Sunday, July 11, 2010

Boomer Music: Woodstock and the Ozark Music Festival

I read an article about Woodstock, NY, last week in American Profile. Of course, when I hear “Woodstock” I’m thinking 1969 and the festival, or “An Aquarian Exposition: 3 Days of Peace & Music.” In reality, Woodstock was not in the town of Woodstock but rather on Max Yasgur’s 600 acre dairy farm near Bethel, NY. During the festival, 500,000 people converged on the farm creating a national spectacle. Woodstock, 2010, is a sleepy, artsy village that has incorporated the famous festival with the same name in their tourist offerings. The town of 6,241 has 500 artists and 20 galleries.

Here in Sedalia, MO, July 1974, on the Missouri State Fairgrounds, we had a mini-version of Woodstock known as the Ozark Music Festival. I lived in town then, and nothing prepared us for the chaos that would overtake our lives throughout the three-day festival.

Most of us were naïve enough to believe it was going to be a bluegrass festival with a little “pop rock” thrown in. How wild could that be? When rumors began that our little festival was getting national attention, the locals pointed out that the Earl Scruggs Revue was listed on the posters. Of course, others were listed as well—The Eagles, Bruce Spingsteen, Bob Seger, Aerosmith, Ted Nugent—and the list went on and on.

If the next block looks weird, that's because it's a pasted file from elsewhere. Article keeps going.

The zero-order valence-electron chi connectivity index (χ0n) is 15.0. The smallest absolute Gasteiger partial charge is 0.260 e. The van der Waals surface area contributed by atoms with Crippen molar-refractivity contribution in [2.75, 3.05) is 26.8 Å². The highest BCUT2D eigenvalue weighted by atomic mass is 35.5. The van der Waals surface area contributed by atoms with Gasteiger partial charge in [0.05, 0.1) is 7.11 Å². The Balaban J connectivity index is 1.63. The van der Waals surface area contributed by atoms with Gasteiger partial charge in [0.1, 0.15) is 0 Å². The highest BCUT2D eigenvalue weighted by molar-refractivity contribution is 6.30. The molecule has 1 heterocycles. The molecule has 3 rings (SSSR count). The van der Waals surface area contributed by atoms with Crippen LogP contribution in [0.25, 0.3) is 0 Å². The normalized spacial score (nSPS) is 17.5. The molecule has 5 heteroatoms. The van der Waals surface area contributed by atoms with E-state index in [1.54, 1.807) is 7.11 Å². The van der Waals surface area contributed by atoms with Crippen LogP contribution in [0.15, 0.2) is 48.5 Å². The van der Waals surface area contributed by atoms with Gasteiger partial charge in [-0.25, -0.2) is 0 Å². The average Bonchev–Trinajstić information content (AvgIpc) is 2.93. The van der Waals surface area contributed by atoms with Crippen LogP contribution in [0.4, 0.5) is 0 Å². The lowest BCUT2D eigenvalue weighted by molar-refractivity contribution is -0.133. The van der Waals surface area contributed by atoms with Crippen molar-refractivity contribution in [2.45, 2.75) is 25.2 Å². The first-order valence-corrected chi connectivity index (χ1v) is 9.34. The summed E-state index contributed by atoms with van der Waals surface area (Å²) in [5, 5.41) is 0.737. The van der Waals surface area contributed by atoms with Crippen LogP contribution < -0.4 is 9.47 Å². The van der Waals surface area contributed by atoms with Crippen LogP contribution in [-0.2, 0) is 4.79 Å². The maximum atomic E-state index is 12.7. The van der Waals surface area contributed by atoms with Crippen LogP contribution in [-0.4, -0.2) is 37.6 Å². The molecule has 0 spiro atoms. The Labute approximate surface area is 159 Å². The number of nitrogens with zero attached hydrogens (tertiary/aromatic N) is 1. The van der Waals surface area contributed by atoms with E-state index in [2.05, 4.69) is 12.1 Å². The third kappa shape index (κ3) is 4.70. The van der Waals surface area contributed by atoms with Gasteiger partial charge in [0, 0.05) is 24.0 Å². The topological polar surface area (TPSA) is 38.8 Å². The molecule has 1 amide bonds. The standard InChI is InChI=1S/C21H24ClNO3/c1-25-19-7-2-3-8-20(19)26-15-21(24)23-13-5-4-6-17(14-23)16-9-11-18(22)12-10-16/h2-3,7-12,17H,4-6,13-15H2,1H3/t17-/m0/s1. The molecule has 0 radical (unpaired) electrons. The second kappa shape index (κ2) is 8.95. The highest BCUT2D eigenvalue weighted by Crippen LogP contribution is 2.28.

The bluegrass festival was advertised as “No Hassles Guaranteed” and I think promoters may have failed to mention the blue part of the grass. Once the seventeen mile traffic jams cleared out, Sedalia was invaded for the duration.

My husband and I finally had to see for ourselves what was going on and took an evening drive past the fairgrounds. I particularly remember a man strolling down the street wearing nothing but a towel—and it was hanging over his shoulder. Topless women were everywhere. Naked people spilled off the fairgrounds and along Sixteenth Street as they scouted the area for food, water, and beer.

Festival goers took over unattended garden hoses to shower in front yards. They discovered the quarry lake and converged on it skinny dipping to avoid the 100 degree July heat. Around 1,000 people suffering from drug overdoses and dehydration were transported to the local hospital. Stores closed down because they were overrun with scantily dressed hordes of people.

Estimates of the crowd range from 160,000 to 350,000. They did more than $100,000 damage to the fairgrounds and the with the state fair a few scant weeks later, heavy equipment was used to doze the filth away. The Ozark Music Festival is called one of the largest and most forgotten festivals. Maybe the world has forgotten, but longtime residents of Sedalia, especially boomers, remember the festival well.

Copyright © July 2010 L. S. Fisher

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